[development] t() placeholder changes in HEAD

Steven Wittens steven at acko.net
Sun Aug 20 22:24:42 UTC 2006

> how are we supposed to keep this stuff straight?  from brute-force  
> repetition of reading api.drupal.org, i can kind of remember now  
> how do do it right, but it's a waste of time and energy, and the  
> whole system is *highly* error prone.  there are probably dozens of  
> places that end up sanitizing twice, due to confusion about what  
> what function does the cleaning, and people err'ing on the side of  
> "better safe than sorry" (for example, see http://drupal.org/node/ 
> 79611#comment-126559).

In essence, converting plain text to HTML happens where data is  
inserted into a set of HTML tags. The problem is that there is no  
single location that does that in Drupal. In theory it is most  
appropriate inside the theme layer, but that is also the layer where  
the most non-programmer-oriented types work (designers).

The move for adding check_plain() to t() is part of my desire to have  
a clean set of APIs for creating HTML, so that in the end, no module  
will ever do a literal print command with unprocessed variables in it.

For themable functions, I'd like to make it so that only safe-for- 
output variables are passed to them. This fits in with the "page api/ 
structured output" idea. I'd even go so far as to not pass internal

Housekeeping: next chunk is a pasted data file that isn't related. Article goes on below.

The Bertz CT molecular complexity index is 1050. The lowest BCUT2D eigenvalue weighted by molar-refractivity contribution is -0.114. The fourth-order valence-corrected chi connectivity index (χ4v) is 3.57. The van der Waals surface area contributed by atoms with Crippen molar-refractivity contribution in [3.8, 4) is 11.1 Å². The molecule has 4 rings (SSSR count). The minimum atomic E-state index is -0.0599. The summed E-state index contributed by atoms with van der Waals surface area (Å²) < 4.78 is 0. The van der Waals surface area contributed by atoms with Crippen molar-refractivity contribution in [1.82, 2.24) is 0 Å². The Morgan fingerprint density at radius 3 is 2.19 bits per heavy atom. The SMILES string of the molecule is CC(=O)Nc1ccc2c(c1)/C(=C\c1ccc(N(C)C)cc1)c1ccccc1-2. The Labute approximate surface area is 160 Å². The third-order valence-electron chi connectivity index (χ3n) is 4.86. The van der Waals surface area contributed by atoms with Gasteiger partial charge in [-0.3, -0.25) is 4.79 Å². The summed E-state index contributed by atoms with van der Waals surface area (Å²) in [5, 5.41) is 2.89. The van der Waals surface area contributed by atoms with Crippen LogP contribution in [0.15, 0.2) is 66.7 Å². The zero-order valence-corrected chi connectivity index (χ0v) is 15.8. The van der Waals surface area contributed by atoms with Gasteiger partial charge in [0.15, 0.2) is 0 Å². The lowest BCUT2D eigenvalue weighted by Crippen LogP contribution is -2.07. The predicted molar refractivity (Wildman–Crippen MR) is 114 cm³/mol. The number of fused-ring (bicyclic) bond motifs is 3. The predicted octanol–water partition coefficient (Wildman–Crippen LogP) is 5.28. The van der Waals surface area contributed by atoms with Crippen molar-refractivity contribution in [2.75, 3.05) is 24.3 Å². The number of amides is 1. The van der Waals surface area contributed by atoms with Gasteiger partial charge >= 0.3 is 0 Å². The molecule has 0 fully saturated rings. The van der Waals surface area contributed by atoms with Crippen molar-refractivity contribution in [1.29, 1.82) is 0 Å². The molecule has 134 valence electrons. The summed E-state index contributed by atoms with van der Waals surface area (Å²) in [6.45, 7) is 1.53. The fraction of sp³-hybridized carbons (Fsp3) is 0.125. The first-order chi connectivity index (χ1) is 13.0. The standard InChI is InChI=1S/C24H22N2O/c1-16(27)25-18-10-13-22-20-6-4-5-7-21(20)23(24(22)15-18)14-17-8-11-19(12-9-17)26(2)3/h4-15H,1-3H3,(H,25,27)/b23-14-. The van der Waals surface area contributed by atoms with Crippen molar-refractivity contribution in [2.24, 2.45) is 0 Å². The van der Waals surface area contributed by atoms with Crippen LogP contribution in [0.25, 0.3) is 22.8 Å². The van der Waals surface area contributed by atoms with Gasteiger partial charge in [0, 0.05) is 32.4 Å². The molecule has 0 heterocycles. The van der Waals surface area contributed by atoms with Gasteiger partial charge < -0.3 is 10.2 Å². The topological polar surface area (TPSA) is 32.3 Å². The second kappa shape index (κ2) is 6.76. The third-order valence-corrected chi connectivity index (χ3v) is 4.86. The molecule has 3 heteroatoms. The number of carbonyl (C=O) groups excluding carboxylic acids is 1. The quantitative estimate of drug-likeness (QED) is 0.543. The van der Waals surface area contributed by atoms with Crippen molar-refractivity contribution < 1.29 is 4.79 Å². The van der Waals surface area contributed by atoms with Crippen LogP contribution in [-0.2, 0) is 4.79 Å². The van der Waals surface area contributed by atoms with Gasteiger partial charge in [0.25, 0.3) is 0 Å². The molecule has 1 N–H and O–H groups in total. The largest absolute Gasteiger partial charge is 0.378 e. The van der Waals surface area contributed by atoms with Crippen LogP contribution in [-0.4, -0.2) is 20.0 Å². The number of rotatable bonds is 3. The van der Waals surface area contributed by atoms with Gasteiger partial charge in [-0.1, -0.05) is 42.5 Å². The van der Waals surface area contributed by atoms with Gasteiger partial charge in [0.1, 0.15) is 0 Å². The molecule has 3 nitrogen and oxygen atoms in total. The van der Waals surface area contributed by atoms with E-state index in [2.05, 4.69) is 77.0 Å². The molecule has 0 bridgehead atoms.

objects such as $node to themable functions (because it leads to  
unsafe template code). That's something for the future though and  
would be a rather serious change. In practice, because we have  
phptemplate.engine sitting between a module and the .tpl.php file,  
the responsibility is taken away from the themer a bit already. But  
we need to explicitly separate out this responsibility to a place  
right before the theme layer, but without clogging up the modules too  

Right now, in practice, the rules are not that hard. If you use a  
Drupal function to do output for you, output is sanitized in almost  
every case. In that cases where it isn't, that's because there are  
many valid use cases where a callee will want to pass in HTML tags  
(e.g. inline markup for form element titles).

Also note that this rule applies to many other ways of outputting  
text beyond check_plain(). For example, the fact that drupal_mail()  
calls mime_header_encode() on all header values, or that  
drupal_query_string_encode() calls urlencode() on everything. I don't  
think anyone will dispute that if those automatic checks were not  
there, 90%+ of all code would forget them.

In essence, you should never ever do any sort of output without some  
sort of context-specific data escaping/encoding function. The problem  
is simply that an incredibly ridiculous amount of people are not  
aware of this at all, because on the web, all formats are text and  
their syntaxes are so similar that people think they are the same.

Steven Wittens

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